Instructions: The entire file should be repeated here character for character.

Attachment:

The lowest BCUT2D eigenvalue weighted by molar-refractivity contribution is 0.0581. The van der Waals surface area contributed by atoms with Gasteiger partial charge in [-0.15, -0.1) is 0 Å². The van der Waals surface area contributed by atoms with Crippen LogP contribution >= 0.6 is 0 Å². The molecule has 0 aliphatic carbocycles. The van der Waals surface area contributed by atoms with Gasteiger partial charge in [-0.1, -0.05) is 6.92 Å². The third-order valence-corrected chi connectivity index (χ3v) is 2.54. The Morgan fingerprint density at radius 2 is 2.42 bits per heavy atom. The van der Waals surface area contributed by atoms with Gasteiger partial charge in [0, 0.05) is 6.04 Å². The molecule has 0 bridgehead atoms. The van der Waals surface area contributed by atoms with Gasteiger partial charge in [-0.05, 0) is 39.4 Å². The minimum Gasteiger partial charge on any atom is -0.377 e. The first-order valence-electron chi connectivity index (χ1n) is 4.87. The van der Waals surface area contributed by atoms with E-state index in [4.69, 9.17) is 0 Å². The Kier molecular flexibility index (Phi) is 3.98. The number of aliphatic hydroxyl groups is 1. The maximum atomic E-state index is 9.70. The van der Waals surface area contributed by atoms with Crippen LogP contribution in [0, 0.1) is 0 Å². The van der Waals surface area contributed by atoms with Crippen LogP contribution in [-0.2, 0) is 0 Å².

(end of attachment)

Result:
The lowest BCUT2D eigenvalue weighted by molar-refractivity contribution is 0.0581. The van der Waals surface area contributed by atoms with Gasteiger partial charge in [-0.15, -0.1) is 0 Å². The van der Waals surface area contributed by atoms with Crippen LogP contribution >= 0.6 is 0 Å². The molecule has 0 aliphatic carbocycles. The van der Waals surface area contributed by atoms with Gasteiger partial charge in [-0.1, -0.05) is 6.92 Å². The third-order valence-corrected chi connectivity index (χ3v) is 2.54. The Morgan fingerprint density at radius 2 is 2.42 bits per heavy atom. The van der Waals surface area contributed by atoms with Gasteiger partial charge in [0, 0.05) is 6.04 Å². The molecule has 0 bridgehead atoms. The van der Waals surface area contributed by atoms with Gasteiger partial charge in [-0.05, 0) is 39.4 Å². The minimum Gasteiger partial charge on any atom is -0.377 e. The first-order valence-electron chi connectivity index (χ1n) is 4.87. The van der Waals surface area contributed by atoms with E-state index in [4.69, 9.17) is 0 Å². The Kier molecular flexibility index (Phi) is 3.98. The number of aliphatic hydroxyl groups is 1. The maximum atomic E-state index is 9.70. The van der Waals surface area contributed by atoms with Crippen LogP contribution in [0, 0.1) is 0 Å². The van der Waals surface area contributed by atoms with Crippen LogP contribution in [-0.2, 0) is 0 Å².